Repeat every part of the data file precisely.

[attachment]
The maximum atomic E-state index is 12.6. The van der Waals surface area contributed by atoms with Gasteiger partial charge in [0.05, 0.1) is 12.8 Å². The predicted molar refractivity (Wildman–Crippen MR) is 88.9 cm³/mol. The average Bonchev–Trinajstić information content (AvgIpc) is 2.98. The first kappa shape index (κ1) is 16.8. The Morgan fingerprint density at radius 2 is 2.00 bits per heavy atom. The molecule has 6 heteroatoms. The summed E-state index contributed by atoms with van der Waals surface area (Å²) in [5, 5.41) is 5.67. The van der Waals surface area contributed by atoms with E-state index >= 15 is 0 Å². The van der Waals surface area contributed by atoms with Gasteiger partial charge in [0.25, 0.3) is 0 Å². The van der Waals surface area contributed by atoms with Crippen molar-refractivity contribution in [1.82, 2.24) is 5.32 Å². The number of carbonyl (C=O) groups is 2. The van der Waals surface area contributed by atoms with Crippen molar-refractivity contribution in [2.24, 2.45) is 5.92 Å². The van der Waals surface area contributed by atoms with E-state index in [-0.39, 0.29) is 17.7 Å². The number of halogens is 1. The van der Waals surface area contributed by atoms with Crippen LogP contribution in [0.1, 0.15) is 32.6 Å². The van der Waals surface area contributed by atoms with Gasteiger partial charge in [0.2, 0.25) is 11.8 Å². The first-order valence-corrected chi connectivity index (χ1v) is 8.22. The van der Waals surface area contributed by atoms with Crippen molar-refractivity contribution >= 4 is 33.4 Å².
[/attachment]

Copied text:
The maximum atomic E-state index is 12.6. The van der Waals surface area contributed by atoms with Gasteiger partial charge in [0.05, 0.1) is 12.8 Å². The predicted molar refractivity (Wildman–Crippen MR) is 88.9 cm³/mol. The average Bonchev–Trinajstić information content (AvgIpc) is 2.98. The first kappa shape index (κ1) is 16.8. The Morgan fingerprint density at radius 2 is 2.00 bits per heavy atom. The molecule has 6 heteroatoms. The summed E-state index contributed by atoms with van der Waals surface area (Å²) in [5, 5.41) is 5.67. The van der Waals surface area contributed by atoms with E-state index >= 15 is 0 Å². The van der Waals surface area contributed by atoms with Gasteiger partial charge in [0.25, 0.3) is 0 Å². The van der Waals surface area contributed by atoms with Crippen molar-refractivity contribution in [1.82, 2.24) is 5.32 Å². The number of carbonyl (C=O) groups is 2. The van der Waals surface area contributed by atoms with Crippen molar-refractivity contribution in [2.24, 2.45) is 5.92 Å². The van der Waals surface area contributed by atoms with E-state index in [-0.39, 0.29) is 17.7 Å². The number of halogens is 1. The van der Waals surface area contributed by atoms with Crippen LogP contribution in [0.1, 0.15) is 32.6 Å². The van der Waals surface area contributed by atoms with Gasteiger partial charge in [0.2, 0.25) is 11.8 Å². The first-order valence-corrected chi connectivity index (χ1v) is 8.22. The van der Waals surface area contributed by atoms with Crippen molar-refractivity contribution >= 4 is 33.4 Å².